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Analyst notes are the latest front in the battle against insider trading

iphone sales citi
Reuters/Lucas Jackson
Keeping analyst opinions in line.
United StatesPublished This article is more than 2 years old.

Citigroup this week agreed to pay $30 million to settle allegations that analyst Kevin Chang improperly revealed inside information about Apple’s supply chain to clients at at four different firms before his report was publicly available. It’s the latest installment of a war on “insider trading 2.0,” in which regulators are trying to eliminate advantages firms offer only their best clients.

In a speech last week, New York Attorney General Eric Schneiderman said that his department will go after firms and individuals who release analyst research early to certain clients. “Analyst sentiment is market-moving information,” he said at a conference. If Citi’s fine is any indication, then Massachusetts is on board with the plan as well.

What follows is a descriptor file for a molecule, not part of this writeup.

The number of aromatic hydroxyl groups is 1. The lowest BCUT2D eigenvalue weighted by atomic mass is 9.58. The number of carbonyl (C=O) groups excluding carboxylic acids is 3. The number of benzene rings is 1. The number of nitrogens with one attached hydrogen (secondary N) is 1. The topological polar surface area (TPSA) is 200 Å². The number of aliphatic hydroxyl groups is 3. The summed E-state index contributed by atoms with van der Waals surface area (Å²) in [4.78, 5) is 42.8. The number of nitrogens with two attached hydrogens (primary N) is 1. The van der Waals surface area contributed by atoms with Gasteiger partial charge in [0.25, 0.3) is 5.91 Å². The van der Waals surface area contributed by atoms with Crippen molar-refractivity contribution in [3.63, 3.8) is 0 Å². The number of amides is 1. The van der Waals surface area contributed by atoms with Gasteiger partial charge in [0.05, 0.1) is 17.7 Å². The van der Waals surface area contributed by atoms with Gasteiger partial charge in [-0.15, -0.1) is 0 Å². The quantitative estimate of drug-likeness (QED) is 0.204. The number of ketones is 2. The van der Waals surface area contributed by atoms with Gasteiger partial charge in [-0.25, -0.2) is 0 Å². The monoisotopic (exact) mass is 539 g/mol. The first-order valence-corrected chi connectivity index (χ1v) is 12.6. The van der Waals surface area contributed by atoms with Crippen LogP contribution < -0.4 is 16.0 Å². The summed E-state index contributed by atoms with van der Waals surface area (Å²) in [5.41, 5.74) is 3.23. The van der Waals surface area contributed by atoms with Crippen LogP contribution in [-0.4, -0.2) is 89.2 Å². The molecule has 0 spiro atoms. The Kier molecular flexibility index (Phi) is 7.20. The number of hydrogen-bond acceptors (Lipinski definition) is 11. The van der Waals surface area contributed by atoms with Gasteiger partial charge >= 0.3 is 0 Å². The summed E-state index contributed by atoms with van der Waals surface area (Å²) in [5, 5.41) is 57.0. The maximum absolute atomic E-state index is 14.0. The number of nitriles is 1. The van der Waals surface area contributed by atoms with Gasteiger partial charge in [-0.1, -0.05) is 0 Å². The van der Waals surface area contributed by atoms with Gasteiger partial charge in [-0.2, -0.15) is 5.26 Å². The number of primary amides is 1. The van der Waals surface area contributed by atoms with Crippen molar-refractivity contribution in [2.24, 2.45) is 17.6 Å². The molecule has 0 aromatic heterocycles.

According to a consent order (pdf) filed by the Secretary of the Commonwealth of Massachusetts, Chang did research on-site at one of Apple’s main suppliers, Hon Hai, in late December of last year. There he had access to information which caused him to cut his assessment of how many iPhones Apple would sell in the first quarter by 26.7%. His conclusions echoed those of a just-released report by Macquarie. Shares of Apple fell 5.2% in the time between when Chang spoke to clients and when his report was published.

The problem, as regulators see it, is that Chang shared his conclusions before actually writing them up in a note. Notes go out to Citigroup’s clients and occasionally the media, but conceivably anyone else could buy them. That’s the way Chang should have released nonpublic confidential information, the order says.

But Chang said in emails disclosed in the consent order that his estimates were based on his own analysis, not numbers given to him directly by Hon Hai. Clients of research firms pay for the ability to call up an analyst and ask questions.

This is all part of a greater question about what constitutes information that should be available publicly and what is truly confidential. You can expect this debate to play out as regulators continue their war on “insider trading 2.0.”

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